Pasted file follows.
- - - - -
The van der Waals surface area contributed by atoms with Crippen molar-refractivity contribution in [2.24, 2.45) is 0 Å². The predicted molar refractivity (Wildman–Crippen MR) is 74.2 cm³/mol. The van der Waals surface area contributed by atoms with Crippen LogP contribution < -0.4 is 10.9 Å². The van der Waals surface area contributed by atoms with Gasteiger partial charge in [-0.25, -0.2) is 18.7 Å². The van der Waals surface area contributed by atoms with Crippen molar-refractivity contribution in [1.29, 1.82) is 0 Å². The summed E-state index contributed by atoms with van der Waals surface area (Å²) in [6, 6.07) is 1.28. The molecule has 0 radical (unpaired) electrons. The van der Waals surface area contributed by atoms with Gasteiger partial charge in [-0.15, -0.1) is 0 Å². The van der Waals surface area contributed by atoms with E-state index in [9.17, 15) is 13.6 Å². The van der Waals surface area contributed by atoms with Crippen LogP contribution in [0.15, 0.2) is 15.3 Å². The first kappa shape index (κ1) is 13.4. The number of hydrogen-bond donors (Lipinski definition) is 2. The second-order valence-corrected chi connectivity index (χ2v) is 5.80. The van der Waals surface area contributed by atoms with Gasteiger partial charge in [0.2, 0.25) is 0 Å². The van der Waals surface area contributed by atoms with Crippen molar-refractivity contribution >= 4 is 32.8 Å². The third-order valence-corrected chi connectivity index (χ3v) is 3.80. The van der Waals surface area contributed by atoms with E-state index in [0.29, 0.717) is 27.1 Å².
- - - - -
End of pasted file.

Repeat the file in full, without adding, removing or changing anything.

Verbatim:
The van der Waals surface area contributed by atoms with Crippen molar-refractivity contribution in [2.24, 2.45) is 0 Å². The predicted molar refractivity (Wildman–Crippen MR) is 74.2 cm³/mol. The van der Waals surface area contributed by atoms with Crippen LogP contribution < -0.4 is 10.9 Å². The van der Waals surface area contributed by atoms with Gasteiger partial charge in [-0.25, -0.2) is 18.7 Å². The van der Waals surface area contributed by atoms with Crippen molar-refractivity contribution in [1.29, 1.82) is 0 Å². The summed E-state index contributed by atoms with van der Waals surface area (Å²) in [6, 6.07) is 1.28. The molecule has 0 radical (unpaired) electrons. The van der Waals surface area contributed by atoms with Gasteiger partial charge in [-0.15, -0.1) is 0 Å². The van der Waals surface area contributed by atoms with E-state index in [9.17, 15) is 13.6 Å². The van der Waals surface area contributed by atoms with Crippen LogP contribution in [0.15, 0.2) is 15.3 Å². The first kappa shape index (κ1) is 13.4. The number of hydrogen-bond donors (Lipinski definition) is 2. The second-order valence-corrected chi connectivity index (χ2v) is 5.80. The van der Waals surface area contributed by atoms with Gasteiger partial charge in [0.2, 0.25) is 0 Å². The van der Waals surface area contributed by atoms with Crippen molar-refractivity contribution >= 4 is 32.8 Å². The third-order valence-corrected chi connectivity index (χ3v) is 3.80. The van der Waals surface area contributed by atoms with E-state index in [0.29, 0.717) is 27.1 Å².